Air rather than oxygen for babies requiring ventilation after delivery

10/06/04

NB. Please note that if you are outside North America, the embargo for LANCET press material is 0001 hours UK Time 8 October 2004.

This release is also available in German.

Provision of air rather than 100% oxygen for babies requiring ventilation after delivery could reduce infant mortality, suggests a study in this week's issue of THE LANCET. The finding is counter to the long-held belief that 100% oxygen is better than air for babies requiring ventilation in the first few minutes of life.

Between 510% of newborn babies require assistance with breathing after delivery. International consensus statements for resuscitation of newborn infants recommend provision of 100% oxygen if assisted ventilation is required. However, there are concerns that 100% oxygen reduces cerebral blood flow in newborn babies.

Peter Davis (Royal Women's Hospital/University of Melbourne, Australia) and colleagues did a systematic review and meta-analysis of 5 trials (totalling around 1300 newborn infants) that compared resuscitation with air versus 100% oxygen. Babies from the five studies were generally born close to full term (average 38 weeks), were predominantly from developing countries, and were moderately asphyxiated.

Although no individual study reported a significant difference in death rate, when the trials were combined in a meta-analysis, 5% fewer babies given air died compared with babies given 100% oxygen. No differences were found in long-term neurological outcomes, though the only study attempting longer-term follow-up was found to have methodological weaknesses.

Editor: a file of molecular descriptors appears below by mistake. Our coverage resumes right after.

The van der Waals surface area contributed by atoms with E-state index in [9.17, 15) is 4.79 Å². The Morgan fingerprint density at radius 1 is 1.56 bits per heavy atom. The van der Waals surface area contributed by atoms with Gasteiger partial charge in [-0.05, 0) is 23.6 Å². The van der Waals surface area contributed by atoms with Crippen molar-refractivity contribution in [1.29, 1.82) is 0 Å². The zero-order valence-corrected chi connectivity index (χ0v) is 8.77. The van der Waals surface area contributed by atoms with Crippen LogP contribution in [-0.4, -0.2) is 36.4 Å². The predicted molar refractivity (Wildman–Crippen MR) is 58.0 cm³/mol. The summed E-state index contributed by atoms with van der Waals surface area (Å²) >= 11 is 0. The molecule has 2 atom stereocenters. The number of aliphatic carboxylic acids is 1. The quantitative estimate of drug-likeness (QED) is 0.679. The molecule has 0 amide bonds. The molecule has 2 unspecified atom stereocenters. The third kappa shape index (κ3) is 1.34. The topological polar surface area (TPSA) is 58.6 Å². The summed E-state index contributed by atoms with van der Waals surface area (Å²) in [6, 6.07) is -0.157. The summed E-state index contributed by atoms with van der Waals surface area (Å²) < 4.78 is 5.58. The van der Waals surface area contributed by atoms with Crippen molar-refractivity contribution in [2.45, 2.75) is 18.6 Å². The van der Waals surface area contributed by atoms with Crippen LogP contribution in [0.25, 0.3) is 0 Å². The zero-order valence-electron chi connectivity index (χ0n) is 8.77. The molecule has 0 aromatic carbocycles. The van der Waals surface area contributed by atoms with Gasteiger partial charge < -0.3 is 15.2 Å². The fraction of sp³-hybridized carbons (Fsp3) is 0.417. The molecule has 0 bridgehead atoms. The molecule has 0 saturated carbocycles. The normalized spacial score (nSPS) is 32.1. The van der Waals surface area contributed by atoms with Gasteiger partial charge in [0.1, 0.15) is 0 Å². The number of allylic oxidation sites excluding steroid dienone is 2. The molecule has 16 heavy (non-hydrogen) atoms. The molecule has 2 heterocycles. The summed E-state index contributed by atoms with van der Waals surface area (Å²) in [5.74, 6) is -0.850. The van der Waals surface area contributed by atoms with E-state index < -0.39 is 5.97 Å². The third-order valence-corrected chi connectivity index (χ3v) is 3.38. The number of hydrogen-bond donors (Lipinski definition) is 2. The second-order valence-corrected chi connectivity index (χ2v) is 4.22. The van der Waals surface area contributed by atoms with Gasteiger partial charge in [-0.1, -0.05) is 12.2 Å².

Dr Davis comments: "One death would be prevented for every 20 babies resuscitated with air rather than 100% oxygen. For term and near-term infants, we can reasonably conclude that air should be used initially, with oxygen as backup if initial resuscitation fails. The effect of intermediate concentrations of oxygen at resuscitation needs to be investigated. Future trials should include and stratify for premature infants".

In an accompanying commentary (p 1293), Georg Hansmann (Stanford University, USA) concludes: "The evidence for mortality reduction with air is striking and will have widespread impact on the management and outcome of depressed newborn infants. At the upcoming Evidence Evaluation Conference in 2005, experts might attend to the new data, alter the guidelines for neonatal resuscitation carefully, set new goals, and make suggestions about how to achieve, maintain, and monitor normoxaemia [normal oxygen saturation] in depressed infants at birth".

Source: Eurekalert & others

Last reviewed: By John M. Grohol, Psy.D. on 21 Feb 2009
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